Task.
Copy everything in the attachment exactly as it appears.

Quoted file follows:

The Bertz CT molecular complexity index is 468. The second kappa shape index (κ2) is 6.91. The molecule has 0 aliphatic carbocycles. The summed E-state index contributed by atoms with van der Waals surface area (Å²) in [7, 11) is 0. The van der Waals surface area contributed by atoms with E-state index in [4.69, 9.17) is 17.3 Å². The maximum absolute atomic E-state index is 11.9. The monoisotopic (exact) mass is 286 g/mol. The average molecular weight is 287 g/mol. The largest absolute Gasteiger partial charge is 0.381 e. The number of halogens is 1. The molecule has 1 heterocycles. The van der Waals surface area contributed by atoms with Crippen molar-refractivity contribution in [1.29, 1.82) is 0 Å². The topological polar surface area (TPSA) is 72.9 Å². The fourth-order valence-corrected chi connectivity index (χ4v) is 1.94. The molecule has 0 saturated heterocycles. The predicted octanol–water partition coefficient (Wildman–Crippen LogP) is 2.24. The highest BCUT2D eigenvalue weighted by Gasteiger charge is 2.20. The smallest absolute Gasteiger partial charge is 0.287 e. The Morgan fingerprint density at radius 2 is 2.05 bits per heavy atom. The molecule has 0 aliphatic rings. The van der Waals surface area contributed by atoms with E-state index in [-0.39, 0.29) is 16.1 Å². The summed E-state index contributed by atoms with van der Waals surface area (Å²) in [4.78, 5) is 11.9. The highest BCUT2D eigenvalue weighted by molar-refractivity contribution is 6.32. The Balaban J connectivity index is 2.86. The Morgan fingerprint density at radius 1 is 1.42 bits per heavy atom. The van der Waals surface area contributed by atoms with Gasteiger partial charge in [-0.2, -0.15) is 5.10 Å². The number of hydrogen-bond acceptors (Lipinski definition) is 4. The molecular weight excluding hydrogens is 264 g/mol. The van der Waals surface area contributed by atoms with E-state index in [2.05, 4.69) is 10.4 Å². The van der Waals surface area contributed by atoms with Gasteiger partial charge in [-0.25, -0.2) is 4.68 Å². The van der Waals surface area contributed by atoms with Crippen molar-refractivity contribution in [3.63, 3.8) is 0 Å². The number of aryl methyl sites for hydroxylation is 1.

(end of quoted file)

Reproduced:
The Bertz CT molecular complexity index is 468. The second kappa shape index (κ2) is 6.91. The molecule has 0 aliphatic carbocycles. The summed E-state index contributed by atoms with van der Waals surface area (Å²) in [7, 11) is 0. The van der Waals surface area contributed by atoms with E-state index in [4.69, 9.17) is 17.3 Å². The maximum absolute atomic E-state index is 11.9. The monoisotopic (exact) mass is 286 g/mol. The average molecular weight is 287 g/mol. The largest absolute Gasteiger partial charge is 0.381 e. The number of halogens is 1. The molecule has 1 heterocycles. The van der Waals surface area contributed by atoms with Crippen molar-refractivity contribution in [1.29, 1.82) is 0 Å². The topological polar surface area (TPSA) is 72.9 Å². The fourth-order valence-corrected chi connectivity index (χ4v) is 1.94. The molecule has 0 saturated heterocycles. The predicted octanol–water partition coefficient (Wildman–Crippen LogP) is 2.24. The highest BCUT2D eigenvalue weighted by Gasteiger charge is 2.20. The smallest absolute Gasteiger partial charge is 0.287 e. The Morgan fingerprint density at radius 2 is 2.05 bits per heavy atom. The molecule has 0 aliphatic rings. The van der Waals surface area contributed by atoms with E-state index in [-0.39, 0.29) is 16.1 Å². The summed E-state index contributed by atoms with van der Waals surface area (Å²) in [4.78, 5) is 11.9. The highest BCUT2D eigenvalue weighted by molar-refractivity contribution is 6.32. The Balaban J connectivity index is 2.86. The Morgan fingerprint density at radius 1 is 1.42 bits per heavy atom. The van der Waals surface area contributed by atoms with Gasteiger partial charge in [-0.2, -0.15) is 5.10 Å². The number of hydrogen-bond acceptors (Lipinski definition) is 4. The molecular weight excluding hydrogens is 264 g/mol. The van der Waals surface area contributed by atoms with E-state index in [2.05, 4.69) is 10.4 Å². The van der Waals surface area contributed by atoms with Gasteiger partial charge in [-0.25, -0.2) is 4.68 Å². The van der Waals surface area contributed by atoms with Crippen molar-refractivity contribution in [3.63, 3.8) is 0 Å². The number of aryl methyl sites for hydroxylation is 1.